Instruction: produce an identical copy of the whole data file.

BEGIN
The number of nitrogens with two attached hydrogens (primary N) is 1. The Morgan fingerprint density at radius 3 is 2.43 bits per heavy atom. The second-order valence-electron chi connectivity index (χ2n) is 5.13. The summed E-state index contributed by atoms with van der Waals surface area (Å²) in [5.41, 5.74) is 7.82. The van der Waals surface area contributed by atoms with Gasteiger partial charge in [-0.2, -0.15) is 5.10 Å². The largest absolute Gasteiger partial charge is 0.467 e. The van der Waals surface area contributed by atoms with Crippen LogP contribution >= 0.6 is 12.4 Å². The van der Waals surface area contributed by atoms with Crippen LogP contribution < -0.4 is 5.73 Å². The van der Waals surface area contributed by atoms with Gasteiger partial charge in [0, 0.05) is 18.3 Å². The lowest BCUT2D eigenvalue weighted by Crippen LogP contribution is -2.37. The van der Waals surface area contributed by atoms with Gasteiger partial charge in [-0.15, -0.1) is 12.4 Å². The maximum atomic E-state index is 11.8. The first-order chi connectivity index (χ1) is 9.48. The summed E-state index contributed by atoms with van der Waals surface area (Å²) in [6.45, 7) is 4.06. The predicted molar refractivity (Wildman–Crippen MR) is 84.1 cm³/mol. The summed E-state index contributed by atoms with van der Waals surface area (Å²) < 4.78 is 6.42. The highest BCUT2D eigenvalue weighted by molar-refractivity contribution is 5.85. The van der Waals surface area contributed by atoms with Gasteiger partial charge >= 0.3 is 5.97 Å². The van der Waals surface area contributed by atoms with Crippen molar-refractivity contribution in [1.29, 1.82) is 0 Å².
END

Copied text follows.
The number of nitrogens with two attached hydrogens (primary N) is 1. The Morgan fingerprint density at radius 3 is 2.43 bits per heavy atom. The second-order valence-electron chi connectivity index (χ2n) is 5.13. The summed E-state index contributed by atoms with van der Waals surface area (Å²) in [5.41, 5.74) is 7.82. The van der Waals surface area contributed by atoms with Gasteiger partial charge in [-0.2, -0.15) is 5.10 Å². The largest absolute Gasteiger partial charge is 0.467 e. The van der Waals surface area contributed by atoms with Crippen LogP contribution >= 0.6 is 12.4 Å². The van der Waals surface area contributed by atoms with Crippen LogP contribution < -0.4 is 5.73 Å². The van der Waals surface area contributed by atoms with Gasteiger partial charge in [0, 0.05) is 18.3 Å². The lowest BCUT2D eigenvalue weighted by Crippen LogP contribution is -2.37. The van der Waals surface area contributed by atoms with Gasteiger partial charge in [-0.15, -0.1) is 12.4 Å². The maximum atomic E-state index is 11.8. The first-order chi connectivity index (χ1) is 9.48. The summed E-state index contributed by atoms with van der Waals surface area (Å²) in [6.45, 7) is 4.06. The predicted molar refractivity (Wildman–Crippen MR) is 84.1 cm³/mol. The summed E-state index contributed by atoms with van der Waals surface area (Å²) < 4.78 is 6.42. The highest BCUT2D eigenvalue weighted by molar-refractivity contribution is 5.85. The van der Waals surface area contributed by atoms with Gasteiger partial charge >= 0.3 is 5.97 Å². The van der Waals surface area contributed by atoms with Crippen molar-refractivity contribution in [1.29, 1.82) is 0 Å².